Mellon Forum on the Urban Environment/Race Empire Environment "Of Milk, Blood, and Bones: Brazil's Colonial and Postcolonial Plantation "Big House"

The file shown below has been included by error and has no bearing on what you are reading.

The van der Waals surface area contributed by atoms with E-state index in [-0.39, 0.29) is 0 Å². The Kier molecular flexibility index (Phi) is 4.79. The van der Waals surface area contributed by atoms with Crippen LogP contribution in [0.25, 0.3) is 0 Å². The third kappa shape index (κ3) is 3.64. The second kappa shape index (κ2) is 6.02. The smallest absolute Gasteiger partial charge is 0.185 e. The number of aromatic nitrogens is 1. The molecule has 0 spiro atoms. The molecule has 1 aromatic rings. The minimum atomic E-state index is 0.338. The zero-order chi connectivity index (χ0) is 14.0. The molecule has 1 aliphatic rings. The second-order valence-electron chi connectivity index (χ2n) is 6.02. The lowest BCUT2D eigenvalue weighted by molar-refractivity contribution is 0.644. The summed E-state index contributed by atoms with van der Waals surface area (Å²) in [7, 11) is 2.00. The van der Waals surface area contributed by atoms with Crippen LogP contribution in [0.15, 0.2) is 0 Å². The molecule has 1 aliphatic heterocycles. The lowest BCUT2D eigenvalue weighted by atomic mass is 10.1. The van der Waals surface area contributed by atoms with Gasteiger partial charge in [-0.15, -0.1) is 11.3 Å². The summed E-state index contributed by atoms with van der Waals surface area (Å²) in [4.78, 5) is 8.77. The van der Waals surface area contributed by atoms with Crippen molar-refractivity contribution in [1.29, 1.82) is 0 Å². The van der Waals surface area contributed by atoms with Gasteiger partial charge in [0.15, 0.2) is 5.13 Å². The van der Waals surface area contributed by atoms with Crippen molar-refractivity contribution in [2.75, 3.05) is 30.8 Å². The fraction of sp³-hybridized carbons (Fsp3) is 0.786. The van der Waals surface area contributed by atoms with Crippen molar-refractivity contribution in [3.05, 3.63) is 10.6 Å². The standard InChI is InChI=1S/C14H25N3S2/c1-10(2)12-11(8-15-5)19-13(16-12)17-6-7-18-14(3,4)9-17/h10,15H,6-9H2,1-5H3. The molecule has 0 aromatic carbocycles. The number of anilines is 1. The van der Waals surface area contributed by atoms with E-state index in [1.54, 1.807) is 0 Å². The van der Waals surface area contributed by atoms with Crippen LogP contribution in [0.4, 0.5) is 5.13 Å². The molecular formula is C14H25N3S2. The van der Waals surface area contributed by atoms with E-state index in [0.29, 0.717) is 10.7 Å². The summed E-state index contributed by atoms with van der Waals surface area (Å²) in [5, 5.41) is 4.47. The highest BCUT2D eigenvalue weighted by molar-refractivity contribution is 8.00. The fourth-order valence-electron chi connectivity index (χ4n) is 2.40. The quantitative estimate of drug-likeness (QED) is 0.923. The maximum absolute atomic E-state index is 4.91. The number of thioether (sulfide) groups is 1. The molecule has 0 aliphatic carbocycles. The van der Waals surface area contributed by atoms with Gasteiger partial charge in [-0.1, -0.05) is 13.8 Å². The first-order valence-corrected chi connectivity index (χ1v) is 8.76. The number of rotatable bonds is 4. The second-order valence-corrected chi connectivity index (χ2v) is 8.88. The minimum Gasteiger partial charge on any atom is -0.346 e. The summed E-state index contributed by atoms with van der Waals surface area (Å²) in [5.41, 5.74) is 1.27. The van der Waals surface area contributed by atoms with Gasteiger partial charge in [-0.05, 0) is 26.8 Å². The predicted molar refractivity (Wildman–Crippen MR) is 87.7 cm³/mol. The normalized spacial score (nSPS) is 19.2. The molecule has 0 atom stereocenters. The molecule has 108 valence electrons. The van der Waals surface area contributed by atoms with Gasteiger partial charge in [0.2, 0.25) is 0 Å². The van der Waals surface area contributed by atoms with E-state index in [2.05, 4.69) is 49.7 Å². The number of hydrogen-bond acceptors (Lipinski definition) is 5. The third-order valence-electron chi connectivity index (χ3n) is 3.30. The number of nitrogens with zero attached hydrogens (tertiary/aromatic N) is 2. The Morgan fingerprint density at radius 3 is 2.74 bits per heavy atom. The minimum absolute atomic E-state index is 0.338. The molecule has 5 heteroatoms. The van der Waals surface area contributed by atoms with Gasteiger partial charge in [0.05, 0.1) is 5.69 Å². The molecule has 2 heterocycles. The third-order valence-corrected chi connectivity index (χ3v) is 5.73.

Gilberto Freyre's influential book Casa Grande e Senzala [The Masters and the Slaves] (1933) has been an international reference in Brazil's historical racial relations. In this equally historiographical and fictional study, a benevolent rendering of the plantation's "big house" stands for Brazil, that is, as the root of its modern, exceptional, and multiculturalist society. In this view, colonial domesticity's openness to "masters" and "slaves" nurtured interracial relations, miscegenation, and transculturation. According to Freyre, spatial practices such as implanted bones and blood in building foundations and breast milk ties between white boys and their Black wet nurses embodied some of Brazil's hybridity matrices. In this presentation, Ozaki will analyze these historiographical and spatial tropes to contend how the plantation permeated modern frameworks of territory and domesticity. She will argue that Brazil's nation-building process was contingent upon bodily accumulations to forge perceptions of racial fluidity, tropical adaptability, and alternative modernity to Europe's and the US's binary racial dynamics.